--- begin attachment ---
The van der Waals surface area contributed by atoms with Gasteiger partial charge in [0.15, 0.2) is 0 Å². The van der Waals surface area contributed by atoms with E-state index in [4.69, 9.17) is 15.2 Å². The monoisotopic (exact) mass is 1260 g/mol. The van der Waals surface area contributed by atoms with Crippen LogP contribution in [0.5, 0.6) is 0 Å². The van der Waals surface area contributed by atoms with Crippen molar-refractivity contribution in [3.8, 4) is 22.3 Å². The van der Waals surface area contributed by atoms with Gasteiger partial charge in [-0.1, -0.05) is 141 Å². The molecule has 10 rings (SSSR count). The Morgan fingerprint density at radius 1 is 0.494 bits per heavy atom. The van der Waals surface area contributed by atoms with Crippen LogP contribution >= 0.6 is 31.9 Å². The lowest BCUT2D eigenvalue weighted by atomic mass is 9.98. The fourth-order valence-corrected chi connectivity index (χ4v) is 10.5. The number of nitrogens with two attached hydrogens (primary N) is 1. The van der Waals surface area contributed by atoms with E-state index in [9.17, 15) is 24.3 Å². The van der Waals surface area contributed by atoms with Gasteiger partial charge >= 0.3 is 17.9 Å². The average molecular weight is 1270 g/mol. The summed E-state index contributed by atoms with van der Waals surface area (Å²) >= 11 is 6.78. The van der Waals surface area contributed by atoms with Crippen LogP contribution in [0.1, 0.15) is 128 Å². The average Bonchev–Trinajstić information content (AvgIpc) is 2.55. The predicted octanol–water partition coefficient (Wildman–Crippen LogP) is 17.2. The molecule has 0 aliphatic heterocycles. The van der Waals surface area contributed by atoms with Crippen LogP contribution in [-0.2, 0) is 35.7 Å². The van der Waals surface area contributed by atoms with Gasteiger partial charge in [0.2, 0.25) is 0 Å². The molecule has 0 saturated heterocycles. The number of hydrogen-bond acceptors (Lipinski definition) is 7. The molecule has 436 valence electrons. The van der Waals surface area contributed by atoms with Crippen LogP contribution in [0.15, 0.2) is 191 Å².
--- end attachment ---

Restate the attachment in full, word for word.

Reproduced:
The van der Waals surface area contributed by atoms with Gasteiger partial charge in [0.15, 0.2) is 0 Å². The van der Waals surface area contributed by atoms with E-state index in [4.69, 9.17) is 15.2 Å². The monoisotopic (exact) mass is 1260 g/mol. The van der Waals surface area contributed by atoms with Crippen LogP contribution in [0.5, 0.6) is 0 Å². The van der Waals surface area contributed by atoms with Crippen molar-refractivity contribution in [3.8, 4) is 22.3 Å². The van der Waals surface area contributed by atoms with Gasteiger partial charge in [-0.1, -0.05) is 141 Å². The molecule has 10 rings (SSSR count). The Morgan fingerprint density at radius 1 is 0.494 bits per heavy atom. The van der Waals surface area contributed by atoms with Crippen LogP contribution >= 0.6 is 31.9 Å². The lowest BCUT2D eigenvalue weighted by atomic mass is 9.98. The fourth-order valence-corrected chi connectivity index (χ4v) is 10.5. The number of nitrogens with two attached hydrogens (primary N) is 1. The van der Waals surface area contributed by atoms with E-state index in [9.17, 15) is 24.3 Å². The van der Waals surface area contributed by atoms with Gasteiger partial charge >= 0.3 is 17.9 Å². The average molecular weight is 1270 g/mol. The summed E-state index contributed by atoms with van der Waals surface area (Å²) >= 11 is 6.78. The van der Waals surface area contributed by atoms with Crippen LogP contribution in [0.1, 0.15) is 128 Å². The average Bonchev–Trinajstić information content (AvgIpc) is 2.55. The predicted octanol–water partition coefficient (Wildman–Crippen LogP) is 17.2. The molecule has 0 aliphatic heterocycles. The van der Waals surface area contributed by atoms with Crippen LogP contribution in [-0.2, 0) is 35.7 Å². The van der Waals surface area contributed by atoms with Gasteiger partial charge in [0.2, 0.25) is 0 Å². The molecule has 0 saturated heterocycles. The number of hydrogen-bond acceptors (Lipinski definition) is 7. The molecule has 436 valence electrons. The van der Waals surface area contributed by atoms with Crippen LogP contribution in [0.15, 0.2) is 191 Å².